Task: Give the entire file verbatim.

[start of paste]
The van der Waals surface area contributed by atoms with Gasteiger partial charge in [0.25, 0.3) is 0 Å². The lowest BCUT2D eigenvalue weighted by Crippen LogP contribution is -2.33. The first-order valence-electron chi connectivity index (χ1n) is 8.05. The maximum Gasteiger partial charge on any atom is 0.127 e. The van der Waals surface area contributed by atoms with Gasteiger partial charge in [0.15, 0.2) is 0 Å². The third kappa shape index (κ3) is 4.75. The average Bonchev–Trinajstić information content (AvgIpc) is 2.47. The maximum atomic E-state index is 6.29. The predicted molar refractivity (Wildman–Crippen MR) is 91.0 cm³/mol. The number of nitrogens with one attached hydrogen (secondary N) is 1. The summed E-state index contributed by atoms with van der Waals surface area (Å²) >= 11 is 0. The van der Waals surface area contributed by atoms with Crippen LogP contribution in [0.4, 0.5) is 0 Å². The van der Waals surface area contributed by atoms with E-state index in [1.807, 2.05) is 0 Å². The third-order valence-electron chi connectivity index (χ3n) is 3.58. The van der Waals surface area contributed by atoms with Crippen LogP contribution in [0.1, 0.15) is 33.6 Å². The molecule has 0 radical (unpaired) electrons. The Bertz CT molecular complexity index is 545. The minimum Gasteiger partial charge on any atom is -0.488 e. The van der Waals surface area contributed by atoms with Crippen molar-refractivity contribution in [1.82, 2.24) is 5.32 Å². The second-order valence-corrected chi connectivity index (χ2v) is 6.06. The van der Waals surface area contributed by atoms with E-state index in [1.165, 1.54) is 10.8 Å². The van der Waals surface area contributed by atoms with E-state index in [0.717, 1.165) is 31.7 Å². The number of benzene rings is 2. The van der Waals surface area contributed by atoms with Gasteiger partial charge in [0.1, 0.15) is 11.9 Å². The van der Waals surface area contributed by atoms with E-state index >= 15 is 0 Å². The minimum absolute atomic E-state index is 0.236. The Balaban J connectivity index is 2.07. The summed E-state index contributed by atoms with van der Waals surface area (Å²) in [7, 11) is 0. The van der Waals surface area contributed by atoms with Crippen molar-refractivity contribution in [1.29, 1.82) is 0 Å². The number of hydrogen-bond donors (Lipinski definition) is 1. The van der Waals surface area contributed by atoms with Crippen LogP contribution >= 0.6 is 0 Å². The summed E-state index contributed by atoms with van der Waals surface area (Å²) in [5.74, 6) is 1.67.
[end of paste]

The van der Waals surface area contributed by atoms with Gasteiger partial charge in [0.25, 0.3) is 0 Å². The lowest BCUT2D eigenvalue weighted by Crippen LogP contribution is -2.33. The first-order valence-electron chi connectivity index (χ1n) is 8.05. The maximum Gasteiger partial charge on any atom is 0.127 e. The van der Waals surface area contributed by atoms with Gasteiger partial charge in [0.15, 0.2) is 0 Å². The third kappa shape index (κ3) is 4.75. The average Bonchev–Trinajstić information content (AvgIpc) is 2.47. The maximum atomic E-state index is 6.29. The predicted molar refractivity (Wildman–Crippen MR) is 91.0 cm³/mol. The number of nitrogens with one attached hydrogen (secondary N) is 1. The summed E-state index contributed by atoms with van der Waals surface area (Å²) >= 11 is 0. The van der Waals surface area contributed by atoms with Crippen LogP contribution in [0.4, 0.5) is 0 Å². The van der Waals surface area contributed by atoms with E-state index in [1.807, 2.05) is 0 Å². The third-order valence-electron chi connectivity index (χ3n) is 3.58. The van der Waals surface area contributed by atoms with Crippen LogP contribution in [0.1, 0.15) is 33.6 Å². The molecule has 0 radical (unpaired) electrons. The Bertz CT molecular complexity index is 545. The minimum Gasteiger partial charge on any atom is -0.488 e. The van der Waals surface area contributed by atoms with Crippen molar-refractivity contribution in [1.82, 2.24) is 5.32 Å². The second-order valence-corrected chi connectivity index (χ2v) is 6.06. The van der Waals surface area contributed by atoms with E-state index in [1.165, 1.54) is 10.8 Å². The van der Waals surface area contributed by atoms with E-state index in [0.717, 1.165) is 31.7 Å². The number of benzene rings is 2. The van der Waals surface area contributed by atoms with Gasteiger partial charge in [0.1, 0.15) is 11.9 Å². The van der Waals surface area contributed by atoms with E-state index >= 15 is 0 Å². The minimum absolute atomic E-state index is 0.236. The Balaban J connectivity index is 2.07. The summed E-state index contributed by atoms with van der Waals surface area (Å²) in [7, 11) is 0. The van der Waals surface area contributed by atoms with Crippen molar-refractivity contribution in [1.29, 1.82) is 0 Å². The number of hydrogen-bond donors (Lipinski definition) is 1. The van der Waals surface area contributed by atoms with Crippen LogP contribution >= 0.6 is 0 Å². The summed E-state index contributed by atoms with van der Waals surface area (Å²) in [5.74, 6) is 1.67.